So 10 times six is equal to 11 times six.

Subtract six, 60 equals 11 groups of six subtract six.

So what you may have noticed here is that there are different ways of writing your mixed operation equations as long as both sides are equal to each other.

And how will we know that? Well the product will always be the same.

Back to you.

You're going to complete the mixed operation equation using the number line to help you.

So what did you get? Well, we're starting off at 48 and we're subtracting six.

That gives us 42.

So that means 42 is equal to six times eight, subtract eight or you could have had six times seven is equal to six times eight.

Subtract six.

Onto the main task for this lesson cycle.

For question one, you're going to find the missing multiples on this number line and I'm going to read out the numbers for you.

Zero six, gap 18, gap 30 36, gap 48, gap 60, gap 72.

For question two, you're going to find the missing adjacent multiples and complete the equations.

So for two A, you've got six 12 gap, and then you've got a mixed operation here.

18 is equal to two times six, add gap 18, 24 gap.

Then you've got 36 gap.

And I'll give you a hint here.

You are adding on six and then that is equal to a mixed operation with something that you add on another group of six too.

And lastly you've got 54, 48 gap.

And then you've got another mixed operation equation here.

But at the end you are subtracting six.

For two B, you're going to be writing your own.

So for example, 48, 54, I know that 54 is equal to six times eight, add six.

So how did you do? For question one, I'm going to read you through the answers on the number line.

So you should have got these multiples.

0, 6, 12, 18, 24, 30, 36, 42, 48, 54, 60, 66, 72.

And for question two, this is what you should have got.

So the adjacent multiples that were missing for the first question was 18 and 18 is equal to two times six, add six.

Then the missing multiple in the second question was 30.

So 16, 24, 30, 30 is equal to four times six, add six.

The missing multiple for the third question was 36, 42 and 42 is equal to six times six add six.

And the last missing multiple was 42 again.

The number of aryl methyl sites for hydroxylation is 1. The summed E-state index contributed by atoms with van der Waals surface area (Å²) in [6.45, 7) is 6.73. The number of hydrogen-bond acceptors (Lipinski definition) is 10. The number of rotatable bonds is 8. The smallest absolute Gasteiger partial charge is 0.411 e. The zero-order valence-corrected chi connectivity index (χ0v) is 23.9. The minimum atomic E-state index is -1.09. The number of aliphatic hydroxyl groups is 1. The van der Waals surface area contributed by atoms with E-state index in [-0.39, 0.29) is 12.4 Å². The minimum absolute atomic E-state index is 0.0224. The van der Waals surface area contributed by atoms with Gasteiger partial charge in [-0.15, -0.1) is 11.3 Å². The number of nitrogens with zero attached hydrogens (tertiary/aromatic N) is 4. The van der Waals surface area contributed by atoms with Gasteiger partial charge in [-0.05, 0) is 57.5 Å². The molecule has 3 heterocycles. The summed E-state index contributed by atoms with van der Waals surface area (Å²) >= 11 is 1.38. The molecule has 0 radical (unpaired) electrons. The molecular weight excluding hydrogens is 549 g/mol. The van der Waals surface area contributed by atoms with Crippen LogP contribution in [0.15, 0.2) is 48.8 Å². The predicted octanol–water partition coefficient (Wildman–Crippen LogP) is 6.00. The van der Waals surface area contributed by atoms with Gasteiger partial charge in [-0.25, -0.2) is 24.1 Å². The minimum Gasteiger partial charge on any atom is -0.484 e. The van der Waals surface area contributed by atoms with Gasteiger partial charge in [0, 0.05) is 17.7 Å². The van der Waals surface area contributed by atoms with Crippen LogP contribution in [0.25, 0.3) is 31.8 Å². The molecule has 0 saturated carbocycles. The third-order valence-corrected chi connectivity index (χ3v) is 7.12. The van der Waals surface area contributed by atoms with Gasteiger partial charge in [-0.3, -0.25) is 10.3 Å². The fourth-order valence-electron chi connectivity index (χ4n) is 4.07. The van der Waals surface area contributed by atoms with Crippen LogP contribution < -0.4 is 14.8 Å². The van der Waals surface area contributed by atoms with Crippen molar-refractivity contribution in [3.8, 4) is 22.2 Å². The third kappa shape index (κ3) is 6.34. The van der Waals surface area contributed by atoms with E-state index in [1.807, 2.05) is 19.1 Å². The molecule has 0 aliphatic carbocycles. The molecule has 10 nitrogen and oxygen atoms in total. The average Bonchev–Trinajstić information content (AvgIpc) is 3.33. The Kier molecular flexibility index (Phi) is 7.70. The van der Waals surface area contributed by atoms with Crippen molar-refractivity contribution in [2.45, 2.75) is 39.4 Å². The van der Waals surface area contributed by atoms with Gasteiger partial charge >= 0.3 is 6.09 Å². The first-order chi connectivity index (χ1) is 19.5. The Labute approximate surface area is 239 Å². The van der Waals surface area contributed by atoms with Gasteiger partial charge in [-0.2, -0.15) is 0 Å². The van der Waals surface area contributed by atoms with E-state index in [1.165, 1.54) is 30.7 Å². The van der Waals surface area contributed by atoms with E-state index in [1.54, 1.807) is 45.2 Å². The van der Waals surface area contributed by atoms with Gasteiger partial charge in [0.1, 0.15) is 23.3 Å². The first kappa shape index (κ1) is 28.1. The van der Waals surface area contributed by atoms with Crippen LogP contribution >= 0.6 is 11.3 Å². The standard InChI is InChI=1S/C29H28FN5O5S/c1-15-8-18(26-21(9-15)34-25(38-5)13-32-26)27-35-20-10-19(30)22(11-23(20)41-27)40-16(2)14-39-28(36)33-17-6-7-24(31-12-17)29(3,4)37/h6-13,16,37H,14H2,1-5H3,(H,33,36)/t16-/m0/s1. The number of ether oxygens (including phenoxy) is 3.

And this time you could have had 42 is equal to six times eight minus six.

Now when it comes to writing your own, make sure that both equations on each side of the equal sign are balanced and that it equals the same.

So for example, we've got two adjacent multiples here, 48 and 54.

54 is equal to six times eight, which is 48.

Added another group of six that gives you 54 as well.

Now we're onto the second lesson cycle for this lesson and this time we're going to be solving problems. Let's go.

Andeep has filled out the six times table using knowledge of the times tables he already knows.

Wow, he's filled out quite a lot.

Have a look.

Now Andeep only needs to calculate five more facts to complete the six times tables.

That is the power of knowing and using facts.

Now you can use an array to represent finding the missing facts.

In other words, can use an array to help you find out the missing facts from a fact that you already know.

So we know that five times six is 30.

If we know that five times six is 30, then we also know that six times six must be five times six, add on another group of six.

Andeep says that he can show this using an array by adding one more group of six.

So six groups of six is equal to 36.

36 is six times six.

So here we need to add on one more group of six.

So 30 add six gives us our missing product and that is the same as five groups of six add six.

Now using this information we can then calculate what seven times six is.

Now that he knows six times six is 36, then he also knows that seven times six is six times six, add on another group of six.

He can clearly show this by adding one more group of six to our array.

Let's have a look.

So, once we add another group of six, seven groups of six is 42.

So 42 is equal to seven times six, which is also equal to six times six, add another group of six, over to you.

Draw an array to calculate what six times nine is, Andeep has given you a hint here.

He knows that six times eight is 48.

So how did you do? Well you should have got 54 and that's because we just needed to add on another group of six to six times eight to get 54.

And we know that six times eight is 48.

So what we needed to do was add six to get 54 as our final product.

Now Izzy says that if she knows 12 times six is 72, then she also knows that 13 times six is 78 is Izzy right? Prove it, well here is an array to show 12 times six which is 72.

Izzy is correct because she has added six more to 78 to find the adjacent multiple by adding on six more to 72, she gets 78 and that can also be represented as 13 times six.